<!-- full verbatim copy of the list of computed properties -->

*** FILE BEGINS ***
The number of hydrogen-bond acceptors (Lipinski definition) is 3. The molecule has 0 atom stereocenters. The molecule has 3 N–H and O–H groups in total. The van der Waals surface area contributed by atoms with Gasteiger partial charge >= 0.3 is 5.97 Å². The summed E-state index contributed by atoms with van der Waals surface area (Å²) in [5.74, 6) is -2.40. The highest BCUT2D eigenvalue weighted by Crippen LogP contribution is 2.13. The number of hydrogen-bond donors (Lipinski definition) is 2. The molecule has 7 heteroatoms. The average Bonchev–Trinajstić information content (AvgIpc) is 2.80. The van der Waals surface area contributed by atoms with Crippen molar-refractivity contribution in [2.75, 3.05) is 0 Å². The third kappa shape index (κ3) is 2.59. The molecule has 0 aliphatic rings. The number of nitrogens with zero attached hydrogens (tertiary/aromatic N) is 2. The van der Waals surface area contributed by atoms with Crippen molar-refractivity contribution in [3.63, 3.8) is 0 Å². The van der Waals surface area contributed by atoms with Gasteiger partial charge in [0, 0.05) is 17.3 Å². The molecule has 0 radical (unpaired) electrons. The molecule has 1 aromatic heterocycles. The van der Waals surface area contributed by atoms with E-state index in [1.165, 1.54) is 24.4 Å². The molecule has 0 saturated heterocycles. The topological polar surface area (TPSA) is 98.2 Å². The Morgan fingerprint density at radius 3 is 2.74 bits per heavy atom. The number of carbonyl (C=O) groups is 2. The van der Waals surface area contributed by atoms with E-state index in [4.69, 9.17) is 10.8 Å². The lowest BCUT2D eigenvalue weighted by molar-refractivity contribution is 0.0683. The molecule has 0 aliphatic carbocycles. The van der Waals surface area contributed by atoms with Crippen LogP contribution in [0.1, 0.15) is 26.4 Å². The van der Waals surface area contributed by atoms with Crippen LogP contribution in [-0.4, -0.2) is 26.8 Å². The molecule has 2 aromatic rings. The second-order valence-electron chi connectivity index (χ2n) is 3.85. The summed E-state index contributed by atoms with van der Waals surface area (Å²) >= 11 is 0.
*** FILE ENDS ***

The number of hydrogen-bond acceptors (Lipinski definition) is 3. The molecule has 0 atom stereocenters. The molecule has 3 N–H and O–H groups in total. The van der Waals surface area contributed by atoms with Gasteiger partial charge >= 0.3 is 5.97 Å². The summed E-state index contributed by atoms with van der Waals surface area (Å²) in [5.74, 6) is -2.40. The highest BCUT2D eigenvalue weighted by Crippen LogP contribution is 2.13. The number of hydrogen-bond donors (Lipinski definition) is 2. The molecule has 7 heteroatoms. The average Bonchev–Trinajstić information content (AvgIpc) is 2.80. The van der Waals surface area contributed by atoms with Crippen molar-refractivity contribution in [2.75, 3.05) is 0 Å². The third kappa shape index (κ3) is 2.59. The molecule has 0 aliphatic rings. The number of nitrogens with zero attached hydrogens (tertiary/aromatic N) is 2. The van der Waals surface area contributed by atoms with Crippen molar-refractivity contribution in [3.63, 3.8) is 0 Å². The van der Waals surface area contributed by atoms with Gasteiger partial charge in [0, 0.05) is 17.3 Å². The molecule has 0 radical (unpaired) electrons. The molecule has 1 aromatic heterocycles. The van der Waals surface area contributed by atoms with E-state index in [1.165, 1.54) is 24.4 Å². The molecule has 0 saturated heterocycles. The topological polar surface area (TPSA) is 98.2 Å². The Morgan fingerprint density at radius 3 is 2.74 bits per heavy atom. The number of carbonyl (C=O) groups is 2. The van der Waals surface area contributed by atoms with E-state index in [4.69, 9.17) is 10.8 Å². The lowest BCUT2D eigenvalue weighted by molar-refractivity contribution is 0.0683. The molecule has 0 aliphatic carbocycles. The van der Waals surface area contributed by atoms with Crippen LogP contribution in [0.1, 0.15) is 26.4 Å². The van der Waals surface area contributed by atoms with Crippen LogP contribution in [-0.4, -0.2) is 26.8 Å². The molecule has 2 aromatic rings. The second-order valence-electron chi connectivity index (χ2n) is 3.85. The summed E-state index contributed by atoms with van der Waals surface area (Å²) >= 11 is 0.